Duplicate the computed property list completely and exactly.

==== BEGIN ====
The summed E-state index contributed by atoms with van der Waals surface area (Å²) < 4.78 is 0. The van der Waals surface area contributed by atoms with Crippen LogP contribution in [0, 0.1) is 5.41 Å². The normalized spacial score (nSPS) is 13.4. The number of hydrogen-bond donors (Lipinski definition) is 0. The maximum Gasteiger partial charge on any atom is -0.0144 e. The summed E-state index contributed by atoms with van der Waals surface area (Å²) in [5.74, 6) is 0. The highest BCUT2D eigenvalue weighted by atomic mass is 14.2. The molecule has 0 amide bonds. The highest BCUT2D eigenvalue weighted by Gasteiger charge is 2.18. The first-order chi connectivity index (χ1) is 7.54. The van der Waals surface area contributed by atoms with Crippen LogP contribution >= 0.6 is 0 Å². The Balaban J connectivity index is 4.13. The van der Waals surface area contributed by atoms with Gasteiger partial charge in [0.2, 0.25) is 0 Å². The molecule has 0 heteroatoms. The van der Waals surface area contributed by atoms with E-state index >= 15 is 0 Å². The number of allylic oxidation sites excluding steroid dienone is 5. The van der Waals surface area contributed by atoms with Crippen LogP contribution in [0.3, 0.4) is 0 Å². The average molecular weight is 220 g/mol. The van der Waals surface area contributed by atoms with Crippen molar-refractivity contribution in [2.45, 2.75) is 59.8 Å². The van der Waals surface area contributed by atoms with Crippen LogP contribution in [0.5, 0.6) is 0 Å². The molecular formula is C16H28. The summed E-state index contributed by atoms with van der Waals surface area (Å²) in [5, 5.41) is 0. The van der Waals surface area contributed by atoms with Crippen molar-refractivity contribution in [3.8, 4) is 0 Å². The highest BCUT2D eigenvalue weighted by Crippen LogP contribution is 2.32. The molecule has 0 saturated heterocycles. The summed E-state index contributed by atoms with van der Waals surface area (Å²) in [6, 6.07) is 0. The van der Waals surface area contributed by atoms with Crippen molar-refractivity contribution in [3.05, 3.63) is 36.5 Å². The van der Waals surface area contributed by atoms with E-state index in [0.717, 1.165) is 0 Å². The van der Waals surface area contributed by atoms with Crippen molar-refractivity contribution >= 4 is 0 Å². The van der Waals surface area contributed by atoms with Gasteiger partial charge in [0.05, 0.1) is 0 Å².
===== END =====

The summed E-state index contributed by atoms with van der Waals surface area (Å²) < 4.78 is 0. The van der Waals surface area contributed by atoms with Crippen LogP contribution in [0, 0.1) is 5.41 Å². The normalized spacial score (nSPS) is 13.4. The number of hydrogen-bond donors (Lipinski definition) is 0. The maximum Gasteiger partial charge on any atom is -0.0144 e. The summed E-state index contributed by atoms with van der Waals surface area (Å²) in [5.74, 6) is 0. The highest BCUT2D eigenvalue weighted by atomic mass is 14.2. The molecule has 0 amide bonds. The highest BCUT2D eigenvalue weighted by Gasteiger charge is 2.18. The first-order chi connectivity index (χ1) is 7.54. The van der Waals surface area contributed by atoms with Crippen LogP contribution >= 0.6 is 0 Å². The Balaban J connectivity index is 4.13. The van der Waals surface area contributed by atoms with Gasteiger partial charge in [0.2, 0.25) is 0 Å². The molecule has 0 heteroatoms. The van der Waals surface area contributed by atoms with E-state index >= 15 is 0 Å². The number of allylic oxidation sites excluding steroid dienone is 5. The van der Waals surface area contributed by atoms with Crippen LogP contribution in [0.3, 0.4) is 0 Å². The average molecular weight is 220 g/mol. The van der Waals surface area contributed by atoms with Crippen molar-refractivity contribution in [2.45, 2.75) is 59.8 Å². The van der Waals surface area contributed by atoms with Crippen LogP contribution in [0.5, 0.6) is 0 Å². The molecular formula is C16H28. The summed E-state index contributed by atoms with van der Waals surface area (Å²) in [5, 5.41) is 0. The van der Waals surface area contributed by atoms with Crippen molar-refractivity contribution in [3.8, 4) is 0 Å². The highest BCUT2D eigenvalue weighted by Crippen LogP contribution is 2.32. The molecule has 0 saturated heterocycles. The summed E-state index contributed by atoms with van der Waals surface area (Å²) in [6, 6.07) is 0. The van der Waals surface area contributed by atoms with Crippen molar-refractivity contribution in [3.05, 3.63) is 36.5 Å². The van der Waals surface area contributed by atoms with E-state index in [0.717, 1.165) is 0 Å². The van der Waals surface area contributed by atoms with Crippen molar-refractivity contribution >= 4 is 0 Å². The van der Waals surface area contributed by atoms with Gasteiger partial charge in [0.05, 0.1) is 0 Å².